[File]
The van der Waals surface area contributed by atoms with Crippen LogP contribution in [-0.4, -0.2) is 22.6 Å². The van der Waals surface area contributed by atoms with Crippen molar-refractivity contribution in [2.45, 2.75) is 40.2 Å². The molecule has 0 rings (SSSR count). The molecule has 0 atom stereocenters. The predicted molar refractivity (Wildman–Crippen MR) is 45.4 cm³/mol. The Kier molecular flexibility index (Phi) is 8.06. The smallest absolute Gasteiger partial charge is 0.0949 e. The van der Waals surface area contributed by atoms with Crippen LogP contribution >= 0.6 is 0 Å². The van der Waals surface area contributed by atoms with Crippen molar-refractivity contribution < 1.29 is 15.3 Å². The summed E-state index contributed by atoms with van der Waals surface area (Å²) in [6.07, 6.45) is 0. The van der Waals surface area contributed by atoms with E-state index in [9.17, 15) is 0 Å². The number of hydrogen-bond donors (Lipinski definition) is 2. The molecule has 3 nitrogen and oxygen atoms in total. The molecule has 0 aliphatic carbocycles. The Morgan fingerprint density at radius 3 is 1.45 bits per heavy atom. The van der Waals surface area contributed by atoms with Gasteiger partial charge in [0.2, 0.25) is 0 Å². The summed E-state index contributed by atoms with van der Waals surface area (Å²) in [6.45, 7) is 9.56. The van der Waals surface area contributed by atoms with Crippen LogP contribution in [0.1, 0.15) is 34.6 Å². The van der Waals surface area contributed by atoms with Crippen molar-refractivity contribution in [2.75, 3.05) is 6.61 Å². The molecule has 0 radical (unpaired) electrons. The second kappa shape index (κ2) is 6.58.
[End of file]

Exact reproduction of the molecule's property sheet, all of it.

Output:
The van der Waals surface area contributed by atoms with Crippen LogP contribution in [-0.4, -0.2) is 22.6 Å². The van der Waals surface area contributed by atoms with Crippen molar-refractivity contribution in [2.45, 2.75) is 40.2 Å². The molecule has 0 rings (SSSR count). The molecule has 0 atom stereocenters. The predicted molar refractivity (Wildman–Crippen MR) is 45.4 cm³/mol. The Kier molecular flexibility index (Phi) is 8.06. The smallest absolute Gasteiger partial charge is 0.0949 e. The van der Waals surface area contributed by atoms with Crippen LogP contribution >= 0.6 is 0 Å². The van der Waals surface area contributed by atoms with Crippen molar-refractivity contribution < 1.29 is 15.3 Å². The summed E-state index contributed by atoms with van der Waals surface area (Å²) in [6.07, 6.45) is 0. The van der Waals surface area contributed by atoms with E-state index in [9.17, 15) is 0 Å². The number of hydrogen-bond donors (Lipinski definition) is 2. The molecule has 3 nitrogen and oxygen atoms in total. The molecule has 0 aliphatic carbocycles. The Morgan fingerprint density at radius 3 is 1.45 bits per heavy atom. The van der Waals surface area contributed by atoms with Gasteiger partial charge in [0.2, 0.25) is 0 Å². The summed E-state index contributed by atoms with van der Waals surface area (Å²) in [6.45, 7) is 9.56. The van der Waals surface area contributed by atoms with Crippen LogP contribution in [0.1, 0.15) is 34.6 Å². The van der Waals surface area contributed by atoms with Crippen molar-refractivity contribution in [2.75, 3.05) is 6.61 Å². The molecule has 0 radical (unpaired) electrons. The second kappa shape index (κ2) is 6.58.